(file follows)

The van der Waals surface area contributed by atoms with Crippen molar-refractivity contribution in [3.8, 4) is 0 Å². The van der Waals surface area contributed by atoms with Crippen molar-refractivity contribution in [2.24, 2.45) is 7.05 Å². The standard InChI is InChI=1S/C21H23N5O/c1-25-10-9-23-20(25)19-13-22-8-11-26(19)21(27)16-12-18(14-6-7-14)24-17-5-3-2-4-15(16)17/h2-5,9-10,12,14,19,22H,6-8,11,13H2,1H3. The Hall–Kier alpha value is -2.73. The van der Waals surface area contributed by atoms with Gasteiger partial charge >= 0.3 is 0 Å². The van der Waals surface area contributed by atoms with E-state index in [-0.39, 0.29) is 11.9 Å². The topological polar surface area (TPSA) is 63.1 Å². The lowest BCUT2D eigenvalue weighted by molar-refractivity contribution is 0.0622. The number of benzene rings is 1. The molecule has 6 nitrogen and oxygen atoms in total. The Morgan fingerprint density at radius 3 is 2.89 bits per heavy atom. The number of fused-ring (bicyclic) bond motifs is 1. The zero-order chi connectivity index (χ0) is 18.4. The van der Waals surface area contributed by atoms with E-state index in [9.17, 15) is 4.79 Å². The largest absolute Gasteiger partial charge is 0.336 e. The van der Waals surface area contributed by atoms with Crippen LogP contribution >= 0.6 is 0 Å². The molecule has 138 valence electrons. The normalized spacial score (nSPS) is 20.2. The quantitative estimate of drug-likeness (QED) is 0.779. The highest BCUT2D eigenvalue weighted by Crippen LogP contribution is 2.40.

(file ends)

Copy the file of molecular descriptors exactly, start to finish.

The van der Waals surface area contributed by atoms with Crippen molar-refractivity contribution in [3.8, 4) is 0 Å². The van der Waals surface area contributed by atoms with Crippen molar-refractivity contribution in [2.24, 2.45) is 7.05 Å². The standard InChI is InChI=1S/C21H23N5O/c1-25-10-9-23-20(25)19-13-22-8-11-26(19)21(27)16-12-18(14-6-7-14)24-17-5-3-2-4-15(16)17/h2-5,9-10,12,14,19,22H,6-8,11,13H2,1H3. The Hall–Kier alpha value is -2.73. The van der Waals surface area contributed by atoms with Gasteiger partial charge >= 0.3 is 0 Å². The van der Waals surface area contributed by atoms with E-state index in [-0.39, 0.29) is 11.9 Å². The topological polar surface area (TPSA) is 63.1 Å². The lowest BCUT2D eigenvalue weighted by molar-refractivity contribution is 0.0622. The number of benzene rings is 1. The molecule has 6 nitrogen and oxygen atoms in total. The Morgan fingerprint density at radius 3 is 2.89 bits per heavy atom. The number of fused-ring (bicyclic) bond motifs is 1. The zero-order chi connectivity index (χ0) is 18.4. The van der Waals surface area contributed by atoms with E-state index in [9.17, 15) is 4.79 Å². The largest absolute Gasteiger partial charge is 0.336 e. The van der Waals surface area contributed by atoms with Crippen LogP contribution >= 0.6 is 0 Å². The molecule has 138 valence electrons. The normalized spacial score (nSPS) is 20.2. The quantitative estimate of drug-likeness (QED) is 0.779. The highest BCUT2D eigenvalue weighted by Crippen LogP contribution is 2.40.